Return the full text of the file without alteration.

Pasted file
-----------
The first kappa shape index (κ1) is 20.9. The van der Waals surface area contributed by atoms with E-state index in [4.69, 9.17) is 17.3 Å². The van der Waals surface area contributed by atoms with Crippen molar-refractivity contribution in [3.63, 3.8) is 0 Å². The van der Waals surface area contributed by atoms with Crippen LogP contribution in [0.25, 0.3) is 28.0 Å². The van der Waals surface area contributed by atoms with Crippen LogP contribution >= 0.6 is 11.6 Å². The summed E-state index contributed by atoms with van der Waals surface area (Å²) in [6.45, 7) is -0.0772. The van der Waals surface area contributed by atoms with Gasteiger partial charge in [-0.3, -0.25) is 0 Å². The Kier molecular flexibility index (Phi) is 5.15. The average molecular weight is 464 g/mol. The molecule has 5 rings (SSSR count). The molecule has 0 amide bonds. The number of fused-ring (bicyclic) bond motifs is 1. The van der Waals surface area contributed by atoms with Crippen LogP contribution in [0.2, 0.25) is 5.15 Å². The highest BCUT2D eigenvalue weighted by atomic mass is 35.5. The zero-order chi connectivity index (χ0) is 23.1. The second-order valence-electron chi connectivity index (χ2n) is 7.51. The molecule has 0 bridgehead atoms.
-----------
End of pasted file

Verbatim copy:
The first kappa shape index (κ1) is 20.9. The van der Waals surface area contributed by atoms with E-state index in [4.69, 9.17) is 17.3 Å². The van der Waals surface area contributed by atoms with Crippen molar-refractivity contribution in [3.63, 3.8) is 0 Å². The van der Waals surface area contributed by atoms with Crippen LogP contribution in [0.25, 0.3) is 28.0 Å². The van der Waals surface area contributed by atoms with Crippen LogP contribution >= 0.6 is 11.6 Å². The summed E-state index contributed by atoms with van der Waals surface area (Å²) in [6.45, 7) is -0.0772. The van der Waals surface area contributed by atoms with Gasteiger partial charge in [-0.3, -0.25) is 0 Å². The Kier molecular flexibility index (Phi) is 5.15. The average molecular weight is 464 g/mol. The molecule has 5 rings (SSSR count). The molecule has 0 amide bonds. The number of fused-ring (bicyclic) bond motifs is 1. The van der Waals surface area contributed by atoms with Crippen LogP contribution in [0.2, 0.25) is 5.15 Å². The highest BCUT2D eigenvalue weighted by atomic mass is 35.5. The zero-order chi connectivity index (χ0) is 23.1. The second-order valence-electron chi connectivity index (χ2n) is 7.51. The molecule has 0 bridgehead atoms.